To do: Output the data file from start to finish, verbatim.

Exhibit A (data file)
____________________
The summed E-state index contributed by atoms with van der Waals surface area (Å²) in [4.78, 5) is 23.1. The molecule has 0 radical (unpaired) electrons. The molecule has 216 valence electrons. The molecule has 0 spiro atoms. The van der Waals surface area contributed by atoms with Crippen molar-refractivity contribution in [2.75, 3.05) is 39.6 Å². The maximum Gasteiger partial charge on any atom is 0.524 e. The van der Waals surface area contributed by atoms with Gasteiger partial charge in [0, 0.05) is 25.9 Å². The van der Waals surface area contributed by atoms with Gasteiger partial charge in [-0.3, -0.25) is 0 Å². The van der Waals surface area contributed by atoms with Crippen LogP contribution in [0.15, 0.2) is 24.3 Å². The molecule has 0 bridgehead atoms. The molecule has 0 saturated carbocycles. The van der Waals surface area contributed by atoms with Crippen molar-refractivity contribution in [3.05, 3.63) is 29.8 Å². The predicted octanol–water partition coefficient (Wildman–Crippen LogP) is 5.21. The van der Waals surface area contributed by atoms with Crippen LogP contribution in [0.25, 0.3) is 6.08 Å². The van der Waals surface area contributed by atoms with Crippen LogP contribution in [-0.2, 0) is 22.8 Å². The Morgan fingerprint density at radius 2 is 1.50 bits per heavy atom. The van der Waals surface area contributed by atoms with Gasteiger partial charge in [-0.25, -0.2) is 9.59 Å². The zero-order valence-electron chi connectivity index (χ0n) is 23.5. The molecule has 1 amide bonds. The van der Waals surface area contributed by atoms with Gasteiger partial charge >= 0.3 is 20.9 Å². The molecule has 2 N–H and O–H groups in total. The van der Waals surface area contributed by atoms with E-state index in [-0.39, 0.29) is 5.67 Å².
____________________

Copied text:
The summed E-state index contributed by atoms with van der Waals surface area (Å²) in [4.78, 5) is 23.1. The molecule has 0 radical (unpaired) electrons. The molecule has 216 valence electrons. The molecule has 0 spiro atoms. The van der Waals surface area contributed by atoms with Crippen molar-refractivity contribution in [2.75, 3.05) is 39.6 Å². The maximum Gasteiger partial charge on any atom is 0.524 e. The van der Waals surface area contributed by atoms with Gasteiger partial charge in [0, 0.05) is 25.9 Å². The van der Waals surface area contributed by atoms with Gasteiger partial charge in [-0.3, -0.25) is 0 Å². The van der Waals surface area contributed by atoms with Crippen LogP contribution in [0.15, 0.2) is 24.3 Å². The molecule has 0 bridgehead atoms. The molecule has 0 saturated carbocycles. The van der Waals surface area contributed by atoms with Crippen molar-refractivity contribution in [3.05, 3.63) is 29.8 Å². The predicted octanol–water partition coefficient (Wildman–Crippen LogP) is 5.21. The van der Waals surface area contributed by atoms with Crippen LogP contribution in [0.25, 0.3) is 6.08 Å². The van der Waals surface area contributed by atoms with Crippen LogP contribution in [-0.2, 0) is 22.8 Å². The Morgan fingerprint density at radius 2 is 1.50 bits per heavy atom. The van der Waals surface area contributed by atoms with Gasteiger partial charge in [-0.25, -0.2) is 9.59 Å². The zero-order valence-electron chi connectivity index (χ0n) is 23.5. The molecule has 1 amide bonds. The van der Waals surface area contributed by atoms with Gasteiger partial charge >= 0.3 is 20.9 Å². The molecule has 2 N–H and O–H groups in total. The van der Waals surface area contributed by atoms with E-state index in [-0.39, 0.29) is 5.67 Å².